Paul Shanley MD
The following is excerpted from a speech given by Paul Shanley MD at the SUNY Upstate Medical University graduation awards ceremony, May 17, 2008. Shanley is a professor of pathology at SUNY Upstate.
There are only two things I can speak of with any authority; one is kidney disease and the other is education. I decided that you probably do not want to hear any more about kidney disease.
So, education then.
It won't come as a surprise to you that I believe fairly passionately in education. It represents what is uniquely human in the human experience and may well be the only enduring solution to most of the problems that we have to face. It is telling that every tyranny takes pains to suppress education and replace it with propaganda.
A good education is a complex thing. It is so often reduced in common discourse and especially political discourse to some accumulation of information or training in specific skills. But a much richer concept of education is that it has to do with initiation into the culture that you inherit. We engage with the best that has been thought or said by those who came before us. The story of how our ideas developed gives us a perspective that is crucial for flexibility in our thinking and for developing judgment in the face of ambiguity. And I am sorry to tell you but ambiguity is going to be your life from here on if it isn't already.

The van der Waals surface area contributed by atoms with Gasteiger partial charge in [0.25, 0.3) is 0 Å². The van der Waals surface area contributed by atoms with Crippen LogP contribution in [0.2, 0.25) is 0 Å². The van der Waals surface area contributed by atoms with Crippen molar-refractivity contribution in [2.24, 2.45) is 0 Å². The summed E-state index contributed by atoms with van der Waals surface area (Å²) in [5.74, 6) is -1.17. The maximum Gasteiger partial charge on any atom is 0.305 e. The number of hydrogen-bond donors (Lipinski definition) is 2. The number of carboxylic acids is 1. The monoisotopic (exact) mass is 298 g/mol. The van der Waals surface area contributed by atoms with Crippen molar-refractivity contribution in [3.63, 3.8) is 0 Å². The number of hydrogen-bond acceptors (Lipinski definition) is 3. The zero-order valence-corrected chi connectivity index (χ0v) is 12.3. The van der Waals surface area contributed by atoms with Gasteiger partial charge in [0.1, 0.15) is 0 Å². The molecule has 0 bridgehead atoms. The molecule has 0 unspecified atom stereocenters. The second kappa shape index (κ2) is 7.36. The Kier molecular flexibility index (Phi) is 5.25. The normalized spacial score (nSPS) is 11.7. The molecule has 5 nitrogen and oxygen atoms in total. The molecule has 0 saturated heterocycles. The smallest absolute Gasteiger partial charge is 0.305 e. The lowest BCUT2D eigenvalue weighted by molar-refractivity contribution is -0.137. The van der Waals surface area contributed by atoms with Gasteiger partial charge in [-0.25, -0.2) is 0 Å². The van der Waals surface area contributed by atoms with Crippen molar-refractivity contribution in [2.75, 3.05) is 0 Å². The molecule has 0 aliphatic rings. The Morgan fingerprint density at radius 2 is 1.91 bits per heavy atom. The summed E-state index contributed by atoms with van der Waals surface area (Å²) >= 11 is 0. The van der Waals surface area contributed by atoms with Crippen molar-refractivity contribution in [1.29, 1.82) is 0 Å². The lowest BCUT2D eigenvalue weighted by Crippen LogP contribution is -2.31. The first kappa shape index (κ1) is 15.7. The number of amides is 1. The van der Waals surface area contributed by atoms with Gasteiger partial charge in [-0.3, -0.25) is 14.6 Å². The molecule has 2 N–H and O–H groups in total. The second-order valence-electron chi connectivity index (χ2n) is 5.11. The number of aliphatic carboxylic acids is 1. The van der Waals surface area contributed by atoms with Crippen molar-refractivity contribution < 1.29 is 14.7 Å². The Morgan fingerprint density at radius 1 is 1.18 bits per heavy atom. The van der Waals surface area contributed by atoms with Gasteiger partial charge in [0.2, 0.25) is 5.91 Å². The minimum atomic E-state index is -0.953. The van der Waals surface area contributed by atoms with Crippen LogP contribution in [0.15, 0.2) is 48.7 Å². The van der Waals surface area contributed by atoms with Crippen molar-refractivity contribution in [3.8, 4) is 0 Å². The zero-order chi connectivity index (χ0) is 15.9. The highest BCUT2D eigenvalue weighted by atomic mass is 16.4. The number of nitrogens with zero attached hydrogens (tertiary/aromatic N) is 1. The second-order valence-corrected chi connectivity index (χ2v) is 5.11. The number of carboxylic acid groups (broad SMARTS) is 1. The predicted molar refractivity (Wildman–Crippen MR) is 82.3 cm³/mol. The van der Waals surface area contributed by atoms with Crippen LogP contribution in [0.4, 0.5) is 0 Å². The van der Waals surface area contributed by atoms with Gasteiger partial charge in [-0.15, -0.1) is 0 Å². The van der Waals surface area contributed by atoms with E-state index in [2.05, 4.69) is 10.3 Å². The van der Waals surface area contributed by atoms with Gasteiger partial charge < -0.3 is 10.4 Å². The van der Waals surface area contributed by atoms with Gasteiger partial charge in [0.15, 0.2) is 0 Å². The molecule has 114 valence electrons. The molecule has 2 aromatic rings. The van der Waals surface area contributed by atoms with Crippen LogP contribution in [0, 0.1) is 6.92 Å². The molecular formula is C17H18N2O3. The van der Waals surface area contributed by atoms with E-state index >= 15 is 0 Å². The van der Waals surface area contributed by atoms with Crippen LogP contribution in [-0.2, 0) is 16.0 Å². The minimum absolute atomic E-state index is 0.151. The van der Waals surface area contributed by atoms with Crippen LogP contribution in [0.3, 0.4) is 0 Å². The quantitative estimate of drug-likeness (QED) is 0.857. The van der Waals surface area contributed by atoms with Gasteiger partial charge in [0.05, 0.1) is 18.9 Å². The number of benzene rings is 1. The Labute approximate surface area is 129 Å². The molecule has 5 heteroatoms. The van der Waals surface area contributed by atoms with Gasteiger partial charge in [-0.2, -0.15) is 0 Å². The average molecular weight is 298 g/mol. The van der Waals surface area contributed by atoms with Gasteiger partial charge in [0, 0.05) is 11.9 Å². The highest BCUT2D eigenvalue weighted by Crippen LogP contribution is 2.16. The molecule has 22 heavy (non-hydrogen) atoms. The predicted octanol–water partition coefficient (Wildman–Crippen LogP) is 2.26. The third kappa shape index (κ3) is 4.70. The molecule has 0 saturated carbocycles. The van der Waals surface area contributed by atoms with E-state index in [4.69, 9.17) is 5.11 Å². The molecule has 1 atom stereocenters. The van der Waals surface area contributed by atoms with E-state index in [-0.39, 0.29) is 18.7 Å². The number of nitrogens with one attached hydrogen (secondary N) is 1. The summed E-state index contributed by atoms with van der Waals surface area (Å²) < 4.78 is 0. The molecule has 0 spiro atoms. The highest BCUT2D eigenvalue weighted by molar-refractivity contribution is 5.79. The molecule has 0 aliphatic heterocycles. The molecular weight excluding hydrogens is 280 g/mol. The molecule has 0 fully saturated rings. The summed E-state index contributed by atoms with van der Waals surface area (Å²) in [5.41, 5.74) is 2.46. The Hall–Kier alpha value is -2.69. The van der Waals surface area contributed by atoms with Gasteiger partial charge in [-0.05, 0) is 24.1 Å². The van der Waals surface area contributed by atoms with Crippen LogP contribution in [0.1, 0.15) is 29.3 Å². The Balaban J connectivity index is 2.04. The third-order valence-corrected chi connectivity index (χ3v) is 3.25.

But a good education should also lead to unrest and dissatisfaction. As we pass the heritage on, my generation leaves to you the momentum and promise of informatics and genomics but certainly not a perfect world. There are too many diseases that are not understood well enough for us to be all that helpful. We have not solved fundamental problems of access to care. And to a very disturbing extent, we have commercialized medicine and scientific research to the point of threatening fundamental trust in these institutions, let alone undermining any semblance of traditional ideals.
It would be natural for an ordinary person to think that this is just the way the world is and maybe ask: 'What am I supposed to do about it? It's all I can do to just figure out how to adapt.' But the point is that nothing is a given. As Leonard Cohen sings in his "Anthem" (Leonard Cohen, way before your time but maybe some of the parents remember): 'forget the perfect offering, there is a crack in everything. That's how the light gets in.'
Education shows how things came to be the way they are. It prods you to ask the good questions that shake up the foundations and point to new possibilities. A good education is what lets you find the crack that lets the light in.
Sue Stearns, PhD, is an associate professor of cell and developmental biology, and one of four faculty members who teach Gross Anatomy to first-year medical students at SUNY Upstate. Students routinely cite this course as a favorite.
Read more about Stearns' take on our Anatomy course's popularity.